There's a sliding scale here, from the extreme example - Stalin - to the petty martinets of office politics. And of course there's the collusion. The bad guys flourish thanks also to a raft of other guys who support them for various reasons.

    That's one of the points of a court of law, I'd guess. It is to lay out what the bad guy has done in such forensic, grinding detail that the bad guy will be forced at last to see himself for what he is.

    So there are no failed tyrants, in their eyes. Like the Norwegian Blue, they are only "resting". I'm right with you about the memorable lines in Harrison Ford movies.

  7. They can only survive by being propped up by those for whom it is in their interests.

  8. What has Bob got to gain by giving up power? A life on the run at 80 odd? trail and a noose, being torn apart by the mob? the best he could hope for is a nice cell in the Hague and his blessed Human Rights protected by the enlightened West.

    Unfortunately I don't wish to spoil your lunch with such unsophisticated thinking, but the only thing that is going to work with Bob and most other tyrants is to put a bullet in their head/s.

    Of course another tyrant is the most likely to do the deed, but when you have a crap set of cards you start taking chances.

  9. On the other hand, I sometimes wonder how many people there are who would not be tyrants. And there is the other side to this master mentality, which is the slave mentality, illustrated in its atrocious extreme here: A Glimpse of Horror: Read extracts in English from Shin Dong Hyuk's unprecedented memoir of growing up in one of North Korea's most brutal prison camps, in which there are details put forth of how human beings, including children from birth, are being subjected to the most atrocious treatment. But, near the end of the article, Shin Dong Hyuk says this:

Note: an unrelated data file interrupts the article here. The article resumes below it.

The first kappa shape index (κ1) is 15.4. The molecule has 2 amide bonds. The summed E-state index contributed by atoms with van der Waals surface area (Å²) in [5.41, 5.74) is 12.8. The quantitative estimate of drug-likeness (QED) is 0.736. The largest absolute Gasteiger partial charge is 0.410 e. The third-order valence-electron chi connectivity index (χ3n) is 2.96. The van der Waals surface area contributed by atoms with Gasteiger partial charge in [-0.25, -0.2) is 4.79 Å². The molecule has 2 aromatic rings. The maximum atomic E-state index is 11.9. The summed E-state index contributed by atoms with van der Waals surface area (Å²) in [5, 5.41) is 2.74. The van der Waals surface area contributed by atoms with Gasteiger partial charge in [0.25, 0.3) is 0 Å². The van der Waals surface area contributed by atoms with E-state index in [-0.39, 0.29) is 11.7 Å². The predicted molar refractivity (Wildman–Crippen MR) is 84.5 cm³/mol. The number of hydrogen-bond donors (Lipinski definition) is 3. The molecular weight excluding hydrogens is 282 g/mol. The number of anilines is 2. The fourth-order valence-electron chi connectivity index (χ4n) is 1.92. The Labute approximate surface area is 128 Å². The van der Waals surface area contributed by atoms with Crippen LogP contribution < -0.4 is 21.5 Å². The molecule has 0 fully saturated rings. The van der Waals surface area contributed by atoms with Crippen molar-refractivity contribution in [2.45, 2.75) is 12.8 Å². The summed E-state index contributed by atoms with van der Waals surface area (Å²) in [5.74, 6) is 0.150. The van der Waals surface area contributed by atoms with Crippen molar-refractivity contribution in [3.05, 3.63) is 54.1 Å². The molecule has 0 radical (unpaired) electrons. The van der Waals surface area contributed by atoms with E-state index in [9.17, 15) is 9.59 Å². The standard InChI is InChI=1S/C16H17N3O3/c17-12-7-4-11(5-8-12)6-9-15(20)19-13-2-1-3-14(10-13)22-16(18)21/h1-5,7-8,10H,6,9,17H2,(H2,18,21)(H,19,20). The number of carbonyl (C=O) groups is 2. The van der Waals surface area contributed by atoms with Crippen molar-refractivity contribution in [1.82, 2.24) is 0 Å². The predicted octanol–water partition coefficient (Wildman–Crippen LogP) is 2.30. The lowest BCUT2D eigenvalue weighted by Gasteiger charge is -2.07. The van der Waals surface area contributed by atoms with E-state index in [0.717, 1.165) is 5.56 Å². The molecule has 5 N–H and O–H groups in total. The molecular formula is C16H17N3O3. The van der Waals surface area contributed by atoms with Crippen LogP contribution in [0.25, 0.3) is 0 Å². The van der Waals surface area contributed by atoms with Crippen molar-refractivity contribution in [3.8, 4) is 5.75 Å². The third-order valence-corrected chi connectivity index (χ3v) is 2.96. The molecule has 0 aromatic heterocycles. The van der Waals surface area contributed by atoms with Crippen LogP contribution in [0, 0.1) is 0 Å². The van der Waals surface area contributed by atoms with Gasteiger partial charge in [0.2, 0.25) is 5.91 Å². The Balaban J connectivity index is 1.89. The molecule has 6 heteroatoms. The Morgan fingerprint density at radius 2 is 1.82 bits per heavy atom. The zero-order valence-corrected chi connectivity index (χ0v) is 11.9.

The reason why prisoners don't resist or rebel goes beyond fear of the armed guards watching over the camp. All prisoners have been brainwashed to believe that they are in the camp for a good reason, that they have done wrong and deserve to be there, and the thought of escape hardly crosses their mind. Most prisoners, including me, believed that they were supposed to be in the camp. My escape wasn't an act of rebellion against the prison camp system; I was just tired of having to work so much, and I simply wanted to get away.

    Parents report on their children, children on their parents, and neighbors on the people living next door, so an uprising would be impossible. Prisoners may be upset and have gripes against their guards and supervisors, but they never go as far as to think of opposing the prison camp system itself. All they do is suffer in silence. Resistance is simply unthinkable.

    So there are two sides. The resolution seems to be this democracy that we have, this relative freedom, that includes entitled rights. But even still, as far as we have gotten, amongst us are still bosses who cannot help sometimes just thinking up some bossy thing to say to make sure the employee knows he's boss. And he or she does not want even a suppressed f-you attitude taken, simply that the employee does the fool's errand or whatever, attends to the whim. That master-slave relationship survives on ignorance from both sides. But it's such a difficult thing to overcome, and I'd bet an easy thing to revert to.